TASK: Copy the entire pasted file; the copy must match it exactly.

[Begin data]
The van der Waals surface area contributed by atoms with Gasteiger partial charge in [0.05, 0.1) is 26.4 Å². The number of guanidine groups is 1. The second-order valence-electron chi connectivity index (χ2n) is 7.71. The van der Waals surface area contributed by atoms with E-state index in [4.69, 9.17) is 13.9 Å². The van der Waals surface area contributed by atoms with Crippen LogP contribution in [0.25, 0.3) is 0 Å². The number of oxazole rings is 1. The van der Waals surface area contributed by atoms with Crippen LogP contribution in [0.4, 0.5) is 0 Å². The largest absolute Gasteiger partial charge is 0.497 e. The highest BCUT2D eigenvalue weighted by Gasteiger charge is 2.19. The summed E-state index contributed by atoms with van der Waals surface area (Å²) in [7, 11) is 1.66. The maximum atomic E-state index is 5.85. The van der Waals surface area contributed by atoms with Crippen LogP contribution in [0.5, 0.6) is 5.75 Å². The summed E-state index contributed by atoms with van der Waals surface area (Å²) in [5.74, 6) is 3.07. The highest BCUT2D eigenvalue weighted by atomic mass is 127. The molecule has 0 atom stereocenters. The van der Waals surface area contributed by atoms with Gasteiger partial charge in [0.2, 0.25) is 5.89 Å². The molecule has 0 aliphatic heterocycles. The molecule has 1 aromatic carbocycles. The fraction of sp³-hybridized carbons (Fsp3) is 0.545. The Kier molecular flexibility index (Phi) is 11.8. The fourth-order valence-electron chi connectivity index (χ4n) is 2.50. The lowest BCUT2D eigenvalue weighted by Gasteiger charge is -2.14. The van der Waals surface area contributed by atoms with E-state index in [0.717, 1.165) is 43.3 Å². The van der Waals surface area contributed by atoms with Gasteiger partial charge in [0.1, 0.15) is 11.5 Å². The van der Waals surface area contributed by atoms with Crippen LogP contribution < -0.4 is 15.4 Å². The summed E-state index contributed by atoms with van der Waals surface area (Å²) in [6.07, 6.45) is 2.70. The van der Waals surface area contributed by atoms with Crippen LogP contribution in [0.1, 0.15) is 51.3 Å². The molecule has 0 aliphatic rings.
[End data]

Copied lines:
The van der Waals surface area contributed by atoms with Gasteiger partial charge in [0.05, 0.1) is 26.4 Å². The number of guanidine groups is 1. The second-order valence-electron chi connectivity index (χ2n) is 7.71. The van der Waals surface area contributed by atoms with E-state index in [4.69, 9.17) is 13.9 Å². The van der Waals surface area contributed by atoms with Crippen LogP contribution in [0.25, 0.3) is 0 Å². The number of oxazole rings is 1. The van der Waals surface area contributed by atoms with Crippen LogP contribution in [0.4, 0.5) is 0 Å². The largest absolute Gasteiger partial charge is 0.497 e. The highest BCUT2D eigenvalue weighted by Gasteiger charge is 2.19. The summed E-state index contributed by atoms with van der Waals surface area (Å²) in [7, 11) is 1.66. The maximum atomic E-state index is 5.85. The van der Waals surface area contributed by atoms with Crippen LogP contribution in [0.5, 0.6) is 5.75 Å². The summed E-state index contributed by atoms with van der Waals surface area (Å²) in [5.74, 6) is 3.07. The highest BCUT2D eigenvalue weighted by atomic mass is 127. The molecule has 0 atom stereocenters. The van der Waals surface area contributed by atoms with Gasteiger partial charge in [0.2, 0.25) is 5.89 Å². The molecule has 0 aliphatic heterocycles. The molecule has 1 aromatic carbocycles. The fraction of sp³-hybridized carbons (Fsp3) is 0.545. The Kier molecular flexibility index (Phi) is 11.8. The fourth-order valence-electron chi connectivity index (χ4n) is 2.50. The lowest BCUT2D eigenvalue weighted by Gasteiger charge is -2.14. The van der Waals surface area contributed by atoms with E-state index in [0.717, 1.165) is 43.3 Å². The van der Waals surface area contributed by atoms with Gasteiger partial charge in [0.1, 0.15) is 11.5 Å². The van der Waals surface area contributed by atoms with Crippen LogP contribution < -0.4 is 15.4 Å². The summed E-state index contributed by atoms with van der Waals surface area (Å²) in [6.07, 6.45) is 2.70. The van der Waals surface area contributed by atoms with Crippen LogP contribution in [0.1, 0.15) is 51.3 Å². The molecule has 0 aliphatic rings.